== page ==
These car's (assuming clean title here) have an 8 year unlimited mile warranty on the drive unit and the battery. This doesn't include wheel bearings, drive shafts, hubs, or anything outside of those two specific modules. If you are buying one at or past that warranty, you are again being quite brave. The aftermarket support for these vehicles is presently less than 6 serious shops across the country. That picture will likely change after 2020, but for now, it isn't easy.

I am not trying to scare you off, but I don't want to read your thread in six months about how you can't afford this car due to repair work and you had to sell it at a big loss.

Happy hunting!
 
Last edited:

BerTX

Supporting Member
Supporting Member
May 2, 2014
3,505
3,647
Texas/Washington
keep an eye on ev-cpo.com - In keeps track of the CPO's offered by tesla and you will get a minimum of a 2 year Tesla Warranty with the purchase. There's also a lot on all of the usual sites like Ebay, Autotrader and Auto Tempest.

keep an eye on ev-cpo.com - In keeps track of the CPO's offered by tesla and you will get a minimum of a 2 year Tesla Warranty with the purchase. There's also a lot on all of the usual sites like Ebay, Autotrader and Auto Tempest.

Most importantly though... do your research. Read about when certain features debut, and when particular "problems" start and stop (Door handles, battery pack issues, AP, Wheel noise, interior options, etc).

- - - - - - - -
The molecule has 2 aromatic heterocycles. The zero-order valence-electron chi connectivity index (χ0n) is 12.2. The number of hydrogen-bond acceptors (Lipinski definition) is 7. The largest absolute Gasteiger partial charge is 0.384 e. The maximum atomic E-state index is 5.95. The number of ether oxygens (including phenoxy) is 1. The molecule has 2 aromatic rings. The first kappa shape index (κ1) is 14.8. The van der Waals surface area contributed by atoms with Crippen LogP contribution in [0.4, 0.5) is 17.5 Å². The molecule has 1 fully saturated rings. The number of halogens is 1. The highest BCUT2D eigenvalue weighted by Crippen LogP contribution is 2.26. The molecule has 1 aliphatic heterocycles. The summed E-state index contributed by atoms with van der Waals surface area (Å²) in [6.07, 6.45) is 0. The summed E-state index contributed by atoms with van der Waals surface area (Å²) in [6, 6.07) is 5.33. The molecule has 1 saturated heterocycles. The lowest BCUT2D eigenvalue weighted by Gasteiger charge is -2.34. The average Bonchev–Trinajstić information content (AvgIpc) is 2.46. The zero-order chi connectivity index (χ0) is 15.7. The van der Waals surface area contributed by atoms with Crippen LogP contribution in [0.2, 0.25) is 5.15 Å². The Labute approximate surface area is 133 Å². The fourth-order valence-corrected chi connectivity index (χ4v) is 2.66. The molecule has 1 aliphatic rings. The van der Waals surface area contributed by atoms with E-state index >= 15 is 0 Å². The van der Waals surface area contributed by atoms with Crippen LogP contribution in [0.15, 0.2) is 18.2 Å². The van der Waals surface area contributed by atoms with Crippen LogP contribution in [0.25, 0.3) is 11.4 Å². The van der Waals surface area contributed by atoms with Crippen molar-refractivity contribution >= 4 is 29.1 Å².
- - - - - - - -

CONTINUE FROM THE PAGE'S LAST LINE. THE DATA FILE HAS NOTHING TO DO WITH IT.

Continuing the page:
For what it's worth I think that you could land yourself in a high mileage (50k+) late 2014 with AP1 and some creature comforts in the general neighborhood of what your looking to spend. Additionally Jan/Feb is a better time to buy as the 2017's start to come off lease and opens up the market for more discounts on older cars.

Best of Luck.
Keep in mind that Tesla removes the Free Unlimited Supercharging perk from the cars they sell. Buying a pre-2017 car from a private sale will still have that.
 
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Target

Supporting Member
Supporting Member
Apr 9, 2018
560
380
Chicago Land
BerTX is correct. I do like my free Supercharging too, but if it means the difference between a warranty and no warranty, take the warranty. (my opinion, not everyone will agree with me on this)
This comes back to your tolerance for repair costs. I would prefer to let Tesla carry my repair costs for a couple of years. Historically I have traded cars as the Tesla used car warranty approaches it's end. Leave a couple of months for the next owner, and it is much easier to move it on.
 

cucubits

Active Member
May 17, 2019
1,718
1,748
TX
BerTX is correct. I do like my free Supercharging too, but if it means the difference between a warranty and no warranty, take the warranty. (my opinion, not everyone will agree with me on this)
This comes back to your tolerance for repair costs. I would prefer to let Tesla carry my repair costs for a couple of years. Historically I have traded cars as the Tesla used car warranty approaches it's end. Leave a couple of months for the next owner, and it is much easier to move it on.

Yes, the 4 year/50k miles warranty from Tesla is way more valuable compared to free supercharging from private sellers.
What I don't understand is how can most sellers ask such insane prices for cars with very little warranty left, some even higher than what Tesla sells the used cars.
 
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cucubits

Active Member
May 17, 2019
1,718
1,748
TX
Right, about the delivery... if you click request callback on any particular used S from Tesla, fill out the form and select email contact preference, you'll shortly receive a mostly automated reply with some details about that specific car, most importantly it will show the location.